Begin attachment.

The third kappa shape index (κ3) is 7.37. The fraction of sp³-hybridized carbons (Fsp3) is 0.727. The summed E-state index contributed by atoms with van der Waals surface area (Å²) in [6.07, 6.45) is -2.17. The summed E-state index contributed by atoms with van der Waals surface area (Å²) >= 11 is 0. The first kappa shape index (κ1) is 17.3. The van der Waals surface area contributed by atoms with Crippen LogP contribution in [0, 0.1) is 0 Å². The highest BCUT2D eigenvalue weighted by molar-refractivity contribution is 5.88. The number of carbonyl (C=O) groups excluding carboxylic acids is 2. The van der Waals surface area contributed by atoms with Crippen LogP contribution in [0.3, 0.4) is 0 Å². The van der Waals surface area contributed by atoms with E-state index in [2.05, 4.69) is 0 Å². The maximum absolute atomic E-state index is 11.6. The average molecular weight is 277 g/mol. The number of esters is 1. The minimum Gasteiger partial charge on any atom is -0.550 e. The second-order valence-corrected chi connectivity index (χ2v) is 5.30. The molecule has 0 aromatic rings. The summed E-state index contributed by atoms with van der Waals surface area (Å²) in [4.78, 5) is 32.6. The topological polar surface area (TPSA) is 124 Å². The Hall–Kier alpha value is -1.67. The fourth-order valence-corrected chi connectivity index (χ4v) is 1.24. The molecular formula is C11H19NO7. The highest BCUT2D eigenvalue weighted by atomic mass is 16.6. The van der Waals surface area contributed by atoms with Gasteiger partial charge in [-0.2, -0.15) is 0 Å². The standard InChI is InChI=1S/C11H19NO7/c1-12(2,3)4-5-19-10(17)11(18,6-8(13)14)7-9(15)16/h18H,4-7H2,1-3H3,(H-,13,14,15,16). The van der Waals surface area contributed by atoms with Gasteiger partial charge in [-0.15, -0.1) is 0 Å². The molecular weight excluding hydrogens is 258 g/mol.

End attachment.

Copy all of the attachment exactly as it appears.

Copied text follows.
The third kappa shape index (κ3) is 7.37. The fraction of sp³-hybridized carbons (Fsp3) is 0.727. The summed E-state index contributed by atoms with van der Waals surface area (Å²) in [6.07, 6.45) is -2.17. The summed E-state index contributed by atoms with van der Waals surface area (Å²) >= 11 is 0. The first kappa shape index (κ1) is 17.3. The van der Waals surface area contributed by atoms with Crippen LogP contribution in [0, 0.1) is 0 Å². The highest BCUT2D eigenvalue weighted by molar-refractivity contribution is 5.88. The number of carbonyl (C=O) groups excluding carboxylic acids is 2. The van der Waals surface area contributed by atoms with Crippen LogP contribution in [0.3, 0.4) is 0 Å². The van der Waals surface area contributed by atoms with E-state index in [2.05, 4.69) is 0 Å². The maximum absolute atomic E-state index is 11.6. The average molecular weight is 277 g/mol. The number of esters is 1. The minimum Gasteiger partial charge on any atom is -0.550 e. The second-order valence-corrected chi connectivity index (χ2v) is 5.30. The molecule has 0 aromatic rings. The summed E-state index contributed by atoms with van der Waals surface area (Å²) in [4.78, 5) is 32.6. The topological polar surface area (TPSA) is 124 Å². The Hall–Kier alpha value is -1.67. The fourth-order valence-corrected chi connectivity index (χ4v) is 1.24. The molecular formula is C11H19NO7. The highest BCUT2D eigenvalue weighted by atomic mass is 16.6. The van der Waals surface area contributed by atoms with Gasteiger partial charge in [-0.2, -0.15) is 0 Å². The standard InChI is InChI=1S/C11H19NO7/c1-12(2,3)4-5-19-10(17)11(18,6-8(13)14)7-9(15)16/h18H,4-7H2,1-3H3,(H-,13,14,15,16). The van der Waals surface area contributed by atoms with Gasteiger partial charge in [-0.15, -0.1) is 0 Å². The molecular weight excluding hydrogens is 258 g/mol.